February 1, 2021
The Final Year of the “I Am and I Will” campaign for World Cancer Day
In early 2019, the Union for International Cancer Control (UICC) launched two critically important initiatives which today we celebrate because of the great impact each of them has had on global cancer control.
In January 2019, the City Cancer Challenge Foundation (C/Can) was established in Geneva, Switzerland by UICC having been incubated in the organisation in the previous two years. Under the direction of a new Board and a highly skilled and motivated executive team, City Cancer Challenge was set up to drive new thinking and approaches to cancer diagnosis, treatment and care in cities in low- and middle-income countries – cities struggling to cope with an increasing burden of cancer year on year. The Foundation currently works with 9 cities and is soon to welcome more. C/Can brings together more than 70 international partners who share their ambition of driving “local innovation for global impact”.
In February 2019, UICC launched a three-year campaign for World Cancer Day with the theme “I Am and I Will” encouraging everyone to make a commitment in the fight against cancer. UICC has encouraged its 1,200 members and others to convert local aspiration into local action in every country around the world. The action taken by our global community range from cancer risk factors, improving early detection, advocating for access to cancer medicines and technologies or to press governments to put cancer at the heart of its health plans. Every UICC member and every C/Can city has chosen its own priority on 4th February each year, reaching out to the general public to seek their support for action.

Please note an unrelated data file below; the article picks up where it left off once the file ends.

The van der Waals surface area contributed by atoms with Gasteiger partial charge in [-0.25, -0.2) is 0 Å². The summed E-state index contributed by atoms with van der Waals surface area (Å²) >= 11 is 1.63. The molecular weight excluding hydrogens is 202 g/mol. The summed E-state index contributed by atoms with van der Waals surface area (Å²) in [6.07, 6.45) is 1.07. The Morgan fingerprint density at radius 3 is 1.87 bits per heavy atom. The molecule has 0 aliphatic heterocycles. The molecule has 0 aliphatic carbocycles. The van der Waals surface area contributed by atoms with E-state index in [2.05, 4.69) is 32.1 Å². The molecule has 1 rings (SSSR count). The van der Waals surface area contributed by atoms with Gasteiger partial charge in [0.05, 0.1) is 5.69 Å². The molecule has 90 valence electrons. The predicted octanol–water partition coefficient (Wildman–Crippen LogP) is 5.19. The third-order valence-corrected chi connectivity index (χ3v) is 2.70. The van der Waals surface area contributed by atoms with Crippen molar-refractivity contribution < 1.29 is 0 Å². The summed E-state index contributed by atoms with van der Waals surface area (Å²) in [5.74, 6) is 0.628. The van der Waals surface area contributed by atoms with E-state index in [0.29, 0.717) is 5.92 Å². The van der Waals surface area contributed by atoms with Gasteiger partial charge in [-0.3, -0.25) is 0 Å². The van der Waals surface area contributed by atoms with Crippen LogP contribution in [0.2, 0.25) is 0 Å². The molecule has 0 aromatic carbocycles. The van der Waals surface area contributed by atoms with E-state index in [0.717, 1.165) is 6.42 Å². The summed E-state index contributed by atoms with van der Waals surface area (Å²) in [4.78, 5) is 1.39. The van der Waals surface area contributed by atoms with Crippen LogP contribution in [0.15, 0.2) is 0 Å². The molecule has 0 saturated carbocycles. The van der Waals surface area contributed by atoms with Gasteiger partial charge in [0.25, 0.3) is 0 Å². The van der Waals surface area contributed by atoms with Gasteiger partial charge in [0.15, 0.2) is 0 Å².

As we enter the last year of the three-year campaign of “I Am and I Will”, it is worth reflecting on the power of local ownership and commitment to cancer control which has been at the heart of the World Cancer Day messaging and the C/Can mission. UICC has successfully mobilised action at a local level with regional and local people leading efforts in a culturally and politically sensitive way, working closely with the general public and the media. When appropriate, local leaders have reached out to UICC to tap into the expertise volunteered by international experts in some aspects of cancer control and we have been able to connect them with people willing to lend an expert hand. With change being led at a local level, we have witnessed sustainable projects and programmes emerge which are embraced by political leaders.
On this World Cancer Day, we celebrate the heroes of the cancer community who have dealt with the double challenge of cancer and Covid-19. People in cities, those working in cancer organisations, volunteers at hospitals and those who treat cancer patients. The heroes of the cancer community have ensured that everyone being treated for their cancer or receiving a cancer diagnosis are cared for and supported through their journey even if the health system is stretched by the growing number of Covid-19 cases. Their commitment deserves our praise and our support.
We have made great progress at a global level in the last few years, encouraging countries around the world to prioritise cancer as a national imperative. However, last year more than 10 million people died from cancer and by the end of this decade that number could be more than 13 million per year. We have successfully secured a World Health Assembly Cancer Resolution in 2017 and last year, countries around the world signed up to the World Health Organization’s call to eliminate cervical cancer. Although the Covid-19 pandemic has impacted many country’s ability to detect and treat cancers at levels seen before 2020, we must plan to address the consequences of this hiatus and invest in solutions which make up the time lost and build better local systems than were in place before in our ambition to reduce the cancer burden by 2030. Yes, health resources have been stretched and screenings, early presentations and ongoing treatment and care of cancer patients have been compromised in the last twelve months, but the disease has not been put on hold – in the next few years we will see an increased demand for resources and attention to cancer treatment and care than ever before.
Although we conclude the “I Am and I Will” campaign in 2021, the spirit of the question “who am I and what will I do?” are in the DNA of our community. Personal commitments, which become local commitments become global commitments when the UICC and C/Can continue to work side by side with their shared missions.
Dr Cary Adams